Twitter finally moves to ban serial harassers

The company is making one big change and two minor ones to curb online abuse.

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Every few months, it seems like Twitter execs swear that the company will do a better job at shutting down abusive trolls. And yet, hate and harassment continue to plague the platform, making it impossible for some high-profile users to remain active. This week, Twitter is making three changes to ramp up its efforts, and they might actually make a huge difference.

First up: Twitter will now identify repeat offenders—people whose accounts have been permanently banned—and will keep them from creating new accounts. Trolls who churn through accounts to terrorize others will no longer be able to do so. This is major.

Twitter is also building a “safe search” tool that won’t show potentially offensive tweets, or tweets from accounts you’ve muted or blocked, in your search results anymore.

And in a few weeks, Twitter will start rolling out a feature that collapses “potentially abusive or low-quality” replies, so when you click on a tweet to view its replies, those tweets won't appear. You’ll still be able to find them if you want to by selecting "show less relevant replies" at the bottom of the tweet page, but they won't be in your face at first look.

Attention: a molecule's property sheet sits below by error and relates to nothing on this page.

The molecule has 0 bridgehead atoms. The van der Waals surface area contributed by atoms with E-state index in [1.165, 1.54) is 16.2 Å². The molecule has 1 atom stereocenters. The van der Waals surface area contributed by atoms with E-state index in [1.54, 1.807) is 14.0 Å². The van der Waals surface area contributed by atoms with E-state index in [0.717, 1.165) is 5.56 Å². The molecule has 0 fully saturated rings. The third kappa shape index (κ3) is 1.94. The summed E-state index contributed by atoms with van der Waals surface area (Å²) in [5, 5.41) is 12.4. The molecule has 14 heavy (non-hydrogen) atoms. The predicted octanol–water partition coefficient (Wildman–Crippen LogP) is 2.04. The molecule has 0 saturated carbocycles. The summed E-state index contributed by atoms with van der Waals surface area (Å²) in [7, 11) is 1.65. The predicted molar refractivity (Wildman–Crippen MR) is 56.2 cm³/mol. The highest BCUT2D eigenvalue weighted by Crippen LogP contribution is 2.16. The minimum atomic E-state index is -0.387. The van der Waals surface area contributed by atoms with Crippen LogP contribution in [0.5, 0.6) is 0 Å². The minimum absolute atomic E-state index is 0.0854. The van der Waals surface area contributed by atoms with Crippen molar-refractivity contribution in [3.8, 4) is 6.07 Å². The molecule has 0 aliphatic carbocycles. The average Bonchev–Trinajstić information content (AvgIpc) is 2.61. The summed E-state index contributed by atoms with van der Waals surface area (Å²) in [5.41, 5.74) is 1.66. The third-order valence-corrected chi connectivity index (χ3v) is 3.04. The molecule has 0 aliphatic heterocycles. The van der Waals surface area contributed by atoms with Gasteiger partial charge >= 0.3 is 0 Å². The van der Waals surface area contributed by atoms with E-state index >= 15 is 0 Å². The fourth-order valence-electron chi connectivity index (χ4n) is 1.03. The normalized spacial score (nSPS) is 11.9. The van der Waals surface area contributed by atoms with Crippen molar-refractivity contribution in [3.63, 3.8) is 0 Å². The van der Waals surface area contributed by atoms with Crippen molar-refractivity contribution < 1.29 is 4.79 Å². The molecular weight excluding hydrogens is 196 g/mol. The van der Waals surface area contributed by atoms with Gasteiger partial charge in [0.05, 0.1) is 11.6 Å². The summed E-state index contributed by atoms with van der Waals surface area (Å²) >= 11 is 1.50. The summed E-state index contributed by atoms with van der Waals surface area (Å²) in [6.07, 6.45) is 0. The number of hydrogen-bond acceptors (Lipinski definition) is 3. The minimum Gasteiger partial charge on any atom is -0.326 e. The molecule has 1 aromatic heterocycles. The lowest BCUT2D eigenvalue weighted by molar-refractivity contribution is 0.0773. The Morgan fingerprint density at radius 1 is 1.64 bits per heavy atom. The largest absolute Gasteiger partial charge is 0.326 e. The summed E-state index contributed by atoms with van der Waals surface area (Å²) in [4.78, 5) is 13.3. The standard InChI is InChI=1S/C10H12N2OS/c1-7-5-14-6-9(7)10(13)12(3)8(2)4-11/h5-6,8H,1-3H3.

“In the days and weeks ahead, we will continue to roll out product changes—some changes will be visible and some less so—and will update you on progress every step of the way,” the company said in a Tuesday blog post. “With every change, we’ll learn, iterate, and continue to move at this speed until we’ve made a significant impact that people can feel.”

Why this matters: Twitter has a real quality control problem. “Why I’m leaving Twitter” tweetstorms have become the new “why I’m leaving New York” essays. While the company has always dealt with hate speech (and taken a largely hands-off approach), the lead-up to the U.S. presidential election last year intensified focus on the platform and what Twitter planned to do to make it better.

The company hasn’t done nothing to curb the abuse that runs rampant on the platform—in November, Twitter rolled out three tools also aimed at making it harder for trolls to troll. But none of these changes seem to be making a big difference, as they don’t get to the root of the problem: the harassers themselves.

The move to permanently ban repeat offenders would go a long way toward making Twitter a better place. The company didn’t say exactly how it would implement that plan.

Update: This story has been updated with clarification about how collapsed replies will work.

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